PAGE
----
A Case Study (cont) Goals of Instruction One school administrator reported that the primary goal for students was that they would leave being able to read and understand material at an appropriate grade level. The administrator noted that it was unfortunate that such a basic goal was often difficult to achieve. Another goal for students was that they would progress through course in a logical manner and be prepared for their transition to middle school.
A Case Study (cont) Frustrations Administrators reported several frustrations, or goals for improvement within their school. Teachers tend to focus to closely on the text without exploring new ways of presenting materials Teachers feel pressured by frequent State required evaluations which leave time for little besides test preparation
A Case Study (cont) Observation Based on my experiences in various rural schools this year, this approach to instruction is commonly followed. Unfortunately, the accompanying frustrations have also been voiced across settings. Although we cannot review each school in such an in-depth manner, the following slide provides a snapshot of some of the demographic characteristics of rural schools across Indiana.
A Broader View: Rural Schools Throughout Indiana (The Rural School and Community Trust, 2007, p. 54)
What Does it Mean? The previous slide illustrates some of the important issues faced by rural schools in Indiana and highlights challenges and needs that are common to rural school across the country. Thus far the information we have considered has provided a brief look at the culture of rural American schools. Information drawn not only from a local school, but also from state and national reports has provided us with a feel for the culture of rural schools within the U.S.. However, this appreciation is of little value unless we consider not only what the culture looks like but also the strengths and weakness that accompany it.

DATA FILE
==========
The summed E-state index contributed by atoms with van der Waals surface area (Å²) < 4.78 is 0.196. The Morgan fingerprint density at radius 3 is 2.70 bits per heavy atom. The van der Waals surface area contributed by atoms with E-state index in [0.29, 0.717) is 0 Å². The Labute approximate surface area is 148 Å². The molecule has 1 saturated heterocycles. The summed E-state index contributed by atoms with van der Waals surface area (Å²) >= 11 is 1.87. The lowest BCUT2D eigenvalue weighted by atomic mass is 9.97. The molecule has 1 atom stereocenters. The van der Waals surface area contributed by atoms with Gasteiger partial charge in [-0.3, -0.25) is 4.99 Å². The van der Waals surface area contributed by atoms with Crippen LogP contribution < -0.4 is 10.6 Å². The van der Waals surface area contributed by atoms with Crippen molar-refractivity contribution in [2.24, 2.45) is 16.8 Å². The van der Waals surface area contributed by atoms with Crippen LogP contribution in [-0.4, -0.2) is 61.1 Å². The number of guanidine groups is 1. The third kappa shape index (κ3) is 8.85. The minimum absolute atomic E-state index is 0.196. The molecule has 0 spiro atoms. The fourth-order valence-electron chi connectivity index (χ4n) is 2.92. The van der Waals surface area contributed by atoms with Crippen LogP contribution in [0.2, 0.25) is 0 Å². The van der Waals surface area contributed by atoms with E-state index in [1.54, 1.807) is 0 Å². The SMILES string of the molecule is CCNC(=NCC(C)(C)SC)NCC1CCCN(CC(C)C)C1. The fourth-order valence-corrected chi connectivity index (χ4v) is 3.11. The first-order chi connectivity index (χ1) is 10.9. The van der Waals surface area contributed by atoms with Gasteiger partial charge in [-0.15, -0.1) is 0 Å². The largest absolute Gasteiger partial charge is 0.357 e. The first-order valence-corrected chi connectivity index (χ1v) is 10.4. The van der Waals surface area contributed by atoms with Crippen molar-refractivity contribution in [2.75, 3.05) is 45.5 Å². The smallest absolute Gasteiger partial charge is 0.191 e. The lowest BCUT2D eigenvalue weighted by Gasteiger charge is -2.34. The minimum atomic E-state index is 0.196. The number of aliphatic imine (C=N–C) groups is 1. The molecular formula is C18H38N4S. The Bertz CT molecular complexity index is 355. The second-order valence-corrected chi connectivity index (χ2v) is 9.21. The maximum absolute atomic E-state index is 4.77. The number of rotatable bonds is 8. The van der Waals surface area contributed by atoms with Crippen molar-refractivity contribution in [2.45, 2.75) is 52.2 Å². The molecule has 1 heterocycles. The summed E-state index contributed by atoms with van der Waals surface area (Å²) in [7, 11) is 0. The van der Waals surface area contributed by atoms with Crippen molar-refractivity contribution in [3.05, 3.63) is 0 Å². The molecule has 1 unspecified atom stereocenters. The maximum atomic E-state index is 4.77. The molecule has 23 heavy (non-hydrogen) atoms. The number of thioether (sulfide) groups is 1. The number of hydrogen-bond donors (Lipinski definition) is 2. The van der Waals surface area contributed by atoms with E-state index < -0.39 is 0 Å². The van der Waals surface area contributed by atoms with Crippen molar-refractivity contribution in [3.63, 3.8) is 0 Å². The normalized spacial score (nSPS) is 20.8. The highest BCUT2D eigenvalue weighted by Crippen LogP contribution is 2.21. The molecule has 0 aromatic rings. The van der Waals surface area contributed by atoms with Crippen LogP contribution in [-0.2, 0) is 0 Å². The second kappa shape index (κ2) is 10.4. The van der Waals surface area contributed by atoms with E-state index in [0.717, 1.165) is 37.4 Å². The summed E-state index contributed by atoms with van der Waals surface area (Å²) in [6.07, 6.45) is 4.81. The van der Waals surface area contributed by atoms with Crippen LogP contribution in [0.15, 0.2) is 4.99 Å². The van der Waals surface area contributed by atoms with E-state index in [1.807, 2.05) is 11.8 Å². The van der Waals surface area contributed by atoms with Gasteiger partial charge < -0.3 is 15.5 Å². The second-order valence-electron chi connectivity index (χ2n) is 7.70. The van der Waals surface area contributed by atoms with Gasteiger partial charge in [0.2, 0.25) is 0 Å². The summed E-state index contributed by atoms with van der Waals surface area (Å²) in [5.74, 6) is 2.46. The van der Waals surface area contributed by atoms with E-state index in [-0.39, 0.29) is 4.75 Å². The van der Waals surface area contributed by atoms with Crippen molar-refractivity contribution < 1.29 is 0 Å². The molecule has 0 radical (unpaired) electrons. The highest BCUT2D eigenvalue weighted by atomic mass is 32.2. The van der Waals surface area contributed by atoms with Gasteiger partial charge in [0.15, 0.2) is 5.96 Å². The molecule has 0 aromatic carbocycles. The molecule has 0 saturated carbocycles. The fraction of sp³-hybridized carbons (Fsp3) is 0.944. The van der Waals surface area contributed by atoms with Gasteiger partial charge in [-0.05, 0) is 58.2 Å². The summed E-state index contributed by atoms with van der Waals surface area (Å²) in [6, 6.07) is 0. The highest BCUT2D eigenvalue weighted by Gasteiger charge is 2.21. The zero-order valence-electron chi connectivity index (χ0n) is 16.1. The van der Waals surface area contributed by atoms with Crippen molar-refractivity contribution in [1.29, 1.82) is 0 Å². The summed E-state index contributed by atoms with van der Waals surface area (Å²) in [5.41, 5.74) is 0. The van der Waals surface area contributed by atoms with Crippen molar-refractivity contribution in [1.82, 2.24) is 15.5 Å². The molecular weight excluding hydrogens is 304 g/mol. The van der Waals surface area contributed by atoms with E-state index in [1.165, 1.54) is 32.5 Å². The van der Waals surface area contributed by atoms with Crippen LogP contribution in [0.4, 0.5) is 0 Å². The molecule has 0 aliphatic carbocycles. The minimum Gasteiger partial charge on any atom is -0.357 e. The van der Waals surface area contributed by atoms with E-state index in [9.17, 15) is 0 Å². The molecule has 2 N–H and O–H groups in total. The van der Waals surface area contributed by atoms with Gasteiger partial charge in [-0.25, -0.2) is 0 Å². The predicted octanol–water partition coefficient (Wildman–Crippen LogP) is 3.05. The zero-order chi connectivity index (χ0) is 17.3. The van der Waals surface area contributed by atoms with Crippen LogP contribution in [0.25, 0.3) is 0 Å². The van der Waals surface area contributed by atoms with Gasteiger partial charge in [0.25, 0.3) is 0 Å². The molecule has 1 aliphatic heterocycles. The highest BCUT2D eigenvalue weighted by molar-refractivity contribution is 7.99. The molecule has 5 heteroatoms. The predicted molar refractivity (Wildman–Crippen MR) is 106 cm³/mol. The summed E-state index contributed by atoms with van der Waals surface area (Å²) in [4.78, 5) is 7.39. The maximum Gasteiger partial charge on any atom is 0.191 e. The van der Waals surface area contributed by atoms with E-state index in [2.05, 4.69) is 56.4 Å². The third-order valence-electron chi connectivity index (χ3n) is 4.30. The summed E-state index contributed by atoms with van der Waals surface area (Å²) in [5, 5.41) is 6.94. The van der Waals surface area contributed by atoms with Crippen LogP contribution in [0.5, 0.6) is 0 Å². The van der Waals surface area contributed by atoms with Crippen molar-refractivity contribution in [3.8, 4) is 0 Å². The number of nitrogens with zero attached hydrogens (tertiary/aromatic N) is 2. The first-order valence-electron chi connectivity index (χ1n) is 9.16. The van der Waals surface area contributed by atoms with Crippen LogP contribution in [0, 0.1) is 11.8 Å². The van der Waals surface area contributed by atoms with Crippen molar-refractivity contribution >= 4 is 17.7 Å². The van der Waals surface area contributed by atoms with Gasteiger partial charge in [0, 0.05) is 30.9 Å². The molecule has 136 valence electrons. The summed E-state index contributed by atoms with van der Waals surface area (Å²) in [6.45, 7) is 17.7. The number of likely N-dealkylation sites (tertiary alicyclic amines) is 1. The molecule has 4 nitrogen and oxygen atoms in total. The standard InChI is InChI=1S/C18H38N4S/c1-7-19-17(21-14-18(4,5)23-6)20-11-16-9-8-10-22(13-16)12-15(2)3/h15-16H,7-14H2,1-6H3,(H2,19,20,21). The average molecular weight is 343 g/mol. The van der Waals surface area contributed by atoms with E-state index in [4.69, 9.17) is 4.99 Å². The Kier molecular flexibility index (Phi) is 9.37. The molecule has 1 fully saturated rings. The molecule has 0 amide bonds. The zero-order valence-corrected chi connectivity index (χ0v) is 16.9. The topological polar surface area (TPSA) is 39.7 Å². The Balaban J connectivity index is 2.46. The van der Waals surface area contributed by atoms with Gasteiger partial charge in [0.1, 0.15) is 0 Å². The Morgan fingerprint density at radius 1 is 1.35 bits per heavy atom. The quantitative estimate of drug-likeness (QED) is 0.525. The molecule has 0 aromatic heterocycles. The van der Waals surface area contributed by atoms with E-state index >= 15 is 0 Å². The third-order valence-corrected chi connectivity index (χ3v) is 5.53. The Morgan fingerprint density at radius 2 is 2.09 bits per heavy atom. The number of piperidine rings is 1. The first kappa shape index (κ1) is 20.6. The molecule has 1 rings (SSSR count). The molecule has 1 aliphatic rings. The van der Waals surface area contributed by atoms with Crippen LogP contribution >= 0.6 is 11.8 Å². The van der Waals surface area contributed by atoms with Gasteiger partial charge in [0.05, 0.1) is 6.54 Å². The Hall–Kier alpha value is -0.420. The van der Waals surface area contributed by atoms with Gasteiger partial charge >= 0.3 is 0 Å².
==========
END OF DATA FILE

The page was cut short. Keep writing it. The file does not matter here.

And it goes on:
Weaknesses of Rural Schools Reduced social capital Research indicates that social capital (which is comprised of community resources such as the communities general socioeconomic status and level of education) significantly affect levels of academic achievement (Florida Agricultural Experiment Station Project, n.d.). This represents a challenge for rural communities since they typically have lower overall social capital than their urban counterparts.
Weaknesses of Rural Schools (cont) Reduced academic opportunities Schools in rural areas are often limited by the geography and travel times. Where students in large cities may take an afternoon trip to an art museum, more rural students may not be able to allocate the time and resources necessary to travel to such a location. This results in less opportunities for enriching experiences such as traveling to museums or industries.